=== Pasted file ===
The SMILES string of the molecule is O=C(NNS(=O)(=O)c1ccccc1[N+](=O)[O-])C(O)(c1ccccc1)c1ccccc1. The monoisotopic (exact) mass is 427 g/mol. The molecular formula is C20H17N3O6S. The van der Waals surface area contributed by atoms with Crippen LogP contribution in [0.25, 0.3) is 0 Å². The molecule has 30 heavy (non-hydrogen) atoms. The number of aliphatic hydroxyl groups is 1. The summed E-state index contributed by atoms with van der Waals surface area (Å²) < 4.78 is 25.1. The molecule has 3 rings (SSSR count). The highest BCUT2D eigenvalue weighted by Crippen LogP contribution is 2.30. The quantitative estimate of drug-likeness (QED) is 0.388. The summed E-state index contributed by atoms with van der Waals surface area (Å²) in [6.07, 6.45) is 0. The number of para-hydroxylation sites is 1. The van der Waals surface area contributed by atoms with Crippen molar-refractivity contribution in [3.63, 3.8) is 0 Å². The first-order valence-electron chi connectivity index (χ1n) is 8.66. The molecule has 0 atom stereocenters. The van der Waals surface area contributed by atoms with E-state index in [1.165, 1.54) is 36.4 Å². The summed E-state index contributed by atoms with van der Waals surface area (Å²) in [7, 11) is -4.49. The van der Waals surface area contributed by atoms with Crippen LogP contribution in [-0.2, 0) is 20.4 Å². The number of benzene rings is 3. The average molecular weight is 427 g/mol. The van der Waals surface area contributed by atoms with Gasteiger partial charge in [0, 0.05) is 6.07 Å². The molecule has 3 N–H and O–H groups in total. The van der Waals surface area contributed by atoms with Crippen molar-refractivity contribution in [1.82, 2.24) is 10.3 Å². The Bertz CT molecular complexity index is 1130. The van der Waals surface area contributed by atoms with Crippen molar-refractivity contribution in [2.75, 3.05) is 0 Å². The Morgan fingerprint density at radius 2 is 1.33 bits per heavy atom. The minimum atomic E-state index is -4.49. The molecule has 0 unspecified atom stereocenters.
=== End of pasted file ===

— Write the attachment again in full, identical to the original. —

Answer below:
The SMILES string of the molecule is O=C(NNS(=O)(=O)c1ccccc1[N+](=O)[O-])C(O)(c1ccccc1)c1ccccc1. The monoisotopic (exact) mass is 427 g/mol. The molecular formula is C20H17N3O6S. The van der Waals surface area contributed by atoms with Crippen LogP contribution in [0.25, 0.3) is 0 Å². The molecule has 30 heavy (non-hydrogen) atoms. The number of aliphatic hydroxyl groups is 1. The summed E-state index contributed by atoms with van der Waals surface area (Å²) < 4.78 is 25.1. The molecule has 3 rings (SSSR count). The highest BCUT2D eigenvalue weighted by Crippen LogP contribution is 2.30. The quantitative estimate of drug-likeness (QED) is 0.388. The summed E-state index contributed by atoms with van der Waals surface area (Å²) in [6.07, 6.45) is 0. The number of para-hydroxylation sites is 1. The van der Waals surface area contributed by atoms with Crippen molar-refractivity contribution in [3.63, 3.8) is 0 Å². The first-order valence-electron chi connectivity index (χ1n) is 8.66. The molecule has 0 atom stereocenters. The van der Waals surface area contributed by atoms with E-state index in [1.165, 1.54) is 36.4 Å². The summed E-state index contributed by atoms with van der Waals surface area (Å²) in [7, 11) is -4.49. The van der Waals surface area contributed by atoms with Crippen LogP contribution in [-0.2, 0) is 20.4 Å². The number of benzene rings is 3. The average molecular weight is 427 g/mol. The van der Waals surface area contributed by atoms with Gasteiger partial charge in [0, 0.05) is 6.07 Å². The molecule has 3 N–H and O–H groups in total. The van der Waals surface area contributed by atoms with Crippen molar-refractivity contribution in [1.82, 2.24) is 10.3 Å². The Bertz CT molecular complexity index is 1130. The van der Waals surface area contributed by atoms with Crippen molar-refractivity contribution in [2.75, 3.05) is 0 Å². The Morgan fingerprint density at radius 2 is 1.33 bits per heavy atom. The minimum atomic E-state index is -4.49. The molecule has 0 unspecified atom stereocenters.